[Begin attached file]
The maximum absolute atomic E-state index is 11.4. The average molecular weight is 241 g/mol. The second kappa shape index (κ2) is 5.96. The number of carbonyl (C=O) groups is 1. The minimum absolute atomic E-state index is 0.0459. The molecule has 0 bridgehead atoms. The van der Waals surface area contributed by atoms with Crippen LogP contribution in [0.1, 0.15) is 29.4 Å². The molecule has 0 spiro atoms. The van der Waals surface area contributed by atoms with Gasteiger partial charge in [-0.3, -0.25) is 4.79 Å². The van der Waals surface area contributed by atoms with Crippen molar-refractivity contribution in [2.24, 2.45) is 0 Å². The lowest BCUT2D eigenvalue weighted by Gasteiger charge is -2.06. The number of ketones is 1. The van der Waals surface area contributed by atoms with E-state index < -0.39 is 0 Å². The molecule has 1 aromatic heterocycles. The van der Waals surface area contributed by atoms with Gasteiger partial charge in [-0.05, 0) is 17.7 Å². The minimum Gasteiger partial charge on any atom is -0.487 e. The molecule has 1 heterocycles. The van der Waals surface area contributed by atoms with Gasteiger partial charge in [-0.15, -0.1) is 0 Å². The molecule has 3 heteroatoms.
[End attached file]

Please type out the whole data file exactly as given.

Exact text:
The maximum absolute atomic E-state index is 11.4. The average molecular weight is 241 g/mol. The second kappa shape index (κ2) is 5.96. The number of carbonyl (C=O) groups is 1. The minimum absolute atomic E-state index is 0.0459. The molecule has 0 bridgehead atoms. The van der Waals surface area contributed by atoms with Crippen LogP contribution in [0.1, 0.15) is 29.4 Å². The molecule has 0 spiro atoms. The van der Waals surface area contributed by atoms with Gasteiger partial charge in [-0.3, -0.25) is 4.79 Å². The van der Waals surface area contributed by atoms with Crippen molar-refractivity contribution in [2.24, 2.45) is 0 Å². The lowest BCUT2D eigenvalue weighted by Gasteiger charge is -2.06. The number of ketones is 1. The van der Waals surface area contributed by atoms with E-state index < -0.39 is 0 Å². The molecule has 1 aromatic heterocycles. The van der Waals surface area contributed by atoms with Gasteiger partial charge in [-0.05, 0) is 17.7 Å². The minimum Gasteiger partial charge on any atom is -0.487 e. The molecule has 1 heterocycles. The van der Waals surface area contributed by atoms with Gasteiger partial charge in [-0.15, -0.1) is 0 Å². The molecule has 3 heteroatoms.